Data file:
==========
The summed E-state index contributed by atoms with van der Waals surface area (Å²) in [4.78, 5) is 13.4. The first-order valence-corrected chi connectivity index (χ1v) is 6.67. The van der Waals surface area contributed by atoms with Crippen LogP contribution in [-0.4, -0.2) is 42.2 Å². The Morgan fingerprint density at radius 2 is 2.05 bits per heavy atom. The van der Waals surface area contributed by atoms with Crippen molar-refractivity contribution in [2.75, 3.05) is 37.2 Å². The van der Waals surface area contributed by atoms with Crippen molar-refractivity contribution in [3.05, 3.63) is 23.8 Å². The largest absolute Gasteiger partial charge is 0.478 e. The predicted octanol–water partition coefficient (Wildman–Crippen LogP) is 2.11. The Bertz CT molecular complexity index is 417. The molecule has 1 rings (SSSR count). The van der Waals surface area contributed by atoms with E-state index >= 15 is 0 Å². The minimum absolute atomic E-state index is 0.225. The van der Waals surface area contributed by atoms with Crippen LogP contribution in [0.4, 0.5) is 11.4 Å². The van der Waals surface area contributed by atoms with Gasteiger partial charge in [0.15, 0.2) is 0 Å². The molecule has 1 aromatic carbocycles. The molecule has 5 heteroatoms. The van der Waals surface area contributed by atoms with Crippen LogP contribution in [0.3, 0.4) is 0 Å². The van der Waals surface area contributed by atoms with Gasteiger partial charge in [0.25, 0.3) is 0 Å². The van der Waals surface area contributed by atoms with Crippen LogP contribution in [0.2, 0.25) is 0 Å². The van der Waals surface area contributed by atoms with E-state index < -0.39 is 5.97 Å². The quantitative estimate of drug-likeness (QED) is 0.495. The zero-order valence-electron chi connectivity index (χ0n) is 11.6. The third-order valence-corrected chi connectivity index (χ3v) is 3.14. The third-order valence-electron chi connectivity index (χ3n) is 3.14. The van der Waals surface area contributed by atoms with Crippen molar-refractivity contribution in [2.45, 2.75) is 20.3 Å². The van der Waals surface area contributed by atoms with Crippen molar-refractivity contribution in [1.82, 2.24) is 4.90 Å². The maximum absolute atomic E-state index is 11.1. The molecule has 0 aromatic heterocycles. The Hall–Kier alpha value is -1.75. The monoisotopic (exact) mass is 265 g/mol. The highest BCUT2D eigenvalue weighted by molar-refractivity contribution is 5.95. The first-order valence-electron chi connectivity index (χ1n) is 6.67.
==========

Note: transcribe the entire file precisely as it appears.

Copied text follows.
The summed E-state index contributed by atoms with van der Waals surface area (Å²) in [4.78, 5) is 13.4. The first-order valence-corrected chi connectivity index (χ1v) is 6.67. The van der Waals surface area contributed by atoms with Crippen LogP contribution in [-0.4, -0.2) is 42.2 Å². The Morgan fingerprint density at radius 2 is 2.05 bits per heavy atom. The van der Waals surface area contributed by atoms with Crippen molar-refractivity contribution in [2.75, 3.05) is 37.2 Å². The van der Waals surface area contributed by atoms with Crippen molar-refractivity contribution in [3.05, 3.63) is 23.8 Å². The largest absolute Gasteiger partial charge is 0.478 e. The predicted octanol–water partition coefficient (Wildman–Crippen LogP) is 2.11. The Bertz CT molecular complexity index is 417. The molecule has 1 rings (SSSR count). The van der Waals surface area contributed by atoms with E-state index >= 15 is 0 Å². The minimum absolute atomic E-state index is 0.225. The van der Waals surface area contributed by atoms with Crippen LogP contribution in [0.4, 0.5) is 11.4 Å². The van der Waals surface area contributed by atoms with Gasteiger partial charge in [0.15, 0.2) is 0 Å². The molecule has 1 aromatic carbocycles. The molecule has 5 heteroatoms. The van der Waals surface area contributed by atoms with Crippen LogP contribution in [0.3, 0.4) is 0 Å². The van der Waals surface area contributed by atoms with Gasteiger partial charge in [0.25, 0.3) is 0 Å². The van der Waals surface area contributed by atoms with Crippen LogP contribution in [0.2, 0.25) is 0 Å². The van der Waals surface area contributed by atoms with E-state index < -0.39 is 5.97 Å². The quantitative estimate of drug-likeness (QED) is 0.495. The zero-order valence-electron chi connectivity index (χ0n) is 11.6. The third-order valence-corrected chi connectivity index (χ3v) is 3.14. The third-order valence-electron chi connectivity index (χ3n) is 3.14. The van der Waals surface area contributed by atoms with Crippen molar-refractivity contribution in [2.45, 2.75) is 20.3 Å². The van der Waals surface area contributed by atoms with Crippen molar-refractivity contribution in [1.82, 2.24) is 4.90 Å². The maximum absolute atomic E-state index is 11.1. The molecule has 0 aromatic heterocycles. The Hall–Kier alpha value is -1.75. The monoisotopic (exact) mass is 265 g/mol. The highest BCUT2D eigenvalue weighted by molar-refractivity contribution is 5.95. The first-order valence-electron chi connectivity index (χ1n) is 6.67.